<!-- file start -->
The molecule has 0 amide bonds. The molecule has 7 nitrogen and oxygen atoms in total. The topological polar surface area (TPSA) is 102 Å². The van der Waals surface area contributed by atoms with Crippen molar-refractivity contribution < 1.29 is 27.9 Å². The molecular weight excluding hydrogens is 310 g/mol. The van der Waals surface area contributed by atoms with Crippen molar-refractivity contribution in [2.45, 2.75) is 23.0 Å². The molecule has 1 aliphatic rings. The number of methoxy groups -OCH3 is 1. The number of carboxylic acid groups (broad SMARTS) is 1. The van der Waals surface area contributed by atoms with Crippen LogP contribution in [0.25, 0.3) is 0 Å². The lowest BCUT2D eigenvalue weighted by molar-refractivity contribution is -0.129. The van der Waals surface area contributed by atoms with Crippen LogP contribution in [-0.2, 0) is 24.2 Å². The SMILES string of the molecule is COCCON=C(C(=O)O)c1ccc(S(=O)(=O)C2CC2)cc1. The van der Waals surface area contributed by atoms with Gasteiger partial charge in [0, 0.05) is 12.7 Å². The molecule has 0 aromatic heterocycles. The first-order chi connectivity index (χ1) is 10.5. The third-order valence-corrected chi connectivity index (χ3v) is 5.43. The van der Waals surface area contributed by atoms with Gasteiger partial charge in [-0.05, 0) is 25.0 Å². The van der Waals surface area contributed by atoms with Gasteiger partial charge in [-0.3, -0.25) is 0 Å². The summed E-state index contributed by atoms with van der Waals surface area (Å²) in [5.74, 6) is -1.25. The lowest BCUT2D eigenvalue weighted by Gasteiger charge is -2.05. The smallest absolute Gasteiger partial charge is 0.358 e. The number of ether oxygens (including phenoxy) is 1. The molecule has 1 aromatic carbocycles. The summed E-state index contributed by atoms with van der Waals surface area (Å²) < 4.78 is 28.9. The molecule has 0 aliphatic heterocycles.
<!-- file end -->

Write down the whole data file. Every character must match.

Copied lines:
The molecule has 0 amide bonds. The molecule has 7 nitrogen and oxygen atoms in total. The topological polar surface area (TPSA) is 102 Å². The van der Waals surface area contributed by atoms with Crippen molar-refractivity contribution < 1.29 is 27.9 Å². The molecular weight excluding hydrogens is 310 g/mol. The van der Waals surface area contributed by atoms with Crippen molar-refractivity contribution in [2.45, 2.75) is 23.0 Å². The molecule has 1 aliphatic rings. The number of methoxy groups -OCH3 is 1. The number of carboxylic acid groups (broad SMARTS) is 1. The van der Waals surface area contributed by atoms with Crippen LogP contribution in [0.25, 0.3) is 0 Å². The lowest BCUT2D eigenvalue weighted by molar-refractivity contribution is -0.129. The van der Waals surface area contributed by atoms with Crippen LogP contribution in [-0.2, 0) is 24.2 Å². The SMILES string of the molecule is COCCON=C(C(=O)O)c1ccc(S(=O)(=O)C2CC2)cc1. The van der Waals surface area contributed by atoms with Gasteiger partial charge in [0, 0.05) is 12.7 Å². The molecule has 0 aromatic heterocycles. The first-order chi connectivity index (χ1) is 10.5. The third-order valence-corrected chi connectivity index (χ3v) is 5.43. The van der Waals surface area contributed by atoms with Gasteiger partial charge in [-0.05, 0) is 25.0 Å². The van der Waals surface area contributed by atoms with Gasteiger partial charge in [-0.3, -0.25) is 0 Å². The summed E-state index contributed by atoms with van der Waals surface area (Å²) in [5.74, 6) is -1.25. The lowest BCUT2D eigenvalue weighted by Gasteiger charge is -2.05. The smallest absolute Gasteiger partial charge is 0.358 e. The number of ether oxygens (including phenoxy) is 1. The molecule has 1 aromatic carbocycles. The summed E-state index contributed by atoms with van der Waals surface area (Å²) < 4.78 is 28.9. The molecule has 0 aliphatic heterocycles.